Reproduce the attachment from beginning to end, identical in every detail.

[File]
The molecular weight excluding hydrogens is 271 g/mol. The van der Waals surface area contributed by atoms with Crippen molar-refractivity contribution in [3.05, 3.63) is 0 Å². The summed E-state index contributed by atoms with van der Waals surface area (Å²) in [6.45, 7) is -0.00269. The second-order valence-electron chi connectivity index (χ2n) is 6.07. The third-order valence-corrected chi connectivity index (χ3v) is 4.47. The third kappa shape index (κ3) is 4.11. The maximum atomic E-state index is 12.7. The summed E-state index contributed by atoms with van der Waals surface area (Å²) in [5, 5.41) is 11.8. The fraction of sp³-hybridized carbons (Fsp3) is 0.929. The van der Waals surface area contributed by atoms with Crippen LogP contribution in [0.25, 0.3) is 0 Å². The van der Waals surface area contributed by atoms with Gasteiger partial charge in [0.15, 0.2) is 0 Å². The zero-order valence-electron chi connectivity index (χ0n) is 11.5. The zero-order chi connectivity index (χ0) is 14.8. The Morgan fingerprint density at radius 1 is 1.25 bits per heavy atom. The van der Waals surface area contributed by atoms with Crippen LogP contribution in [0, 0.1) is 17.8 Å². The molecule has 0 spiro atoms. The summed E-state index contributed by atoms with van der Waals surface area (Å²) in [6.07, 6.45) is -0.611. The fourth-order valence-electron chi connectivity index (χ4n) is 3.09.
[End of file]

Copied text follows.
The molecular weight excluding hydrogens is 271 g/mol. The van der Waals surface area contributed by atoms with Crippen molar-refractivity contribution in [3.05, 3.63) is 0 Å². The summed E-state index contributed by atoms with van der Waals surface area (Å²) in [6.45, 7) is -0.00269. The second-order valence-electron chi connectivity index (χ2n) is 6.07. The third-order valence-corrected chi connectivity index (χ3v) is 4.47. The third kappa shape index (κ3) is 4.11. The maximum atomic E-state index is 12.7. The summed E-state index contributed by atoms with van der Waals surface area (Å²) in [5, 5.41) is 11.8. The fraction of sp³-hybridized carbons (Fsp3) is 0.929. The van der Waals surface area contributed by atoms with Crippen LogP contribution in [0.25, 0.3) is 0 Å². The van der Waals surface area contributed by atoms with Gasteiger partial charge in [0.15, 0.2) is 0 Å². The zero-order valence-electron chi connectivity index (χ0n) is 11.5. The zero-order chi connectivity index (χ0) is 14.8. The Morgan fingerprint density at radius 1 is 1.25 bits per heavy atom. The van der Waals surface area contributed by atoms with Crippen LogP contribution in [0, 0.1) is 17.8 Å². The molecule has 0 spiro atoms. The summed E-state index contributed by atoms with van der Waals surface area (Å²) in [6.07, 6.45) is -0.611. The fourth-order valence-electron chi connectivity index (χ4n) is 3.09.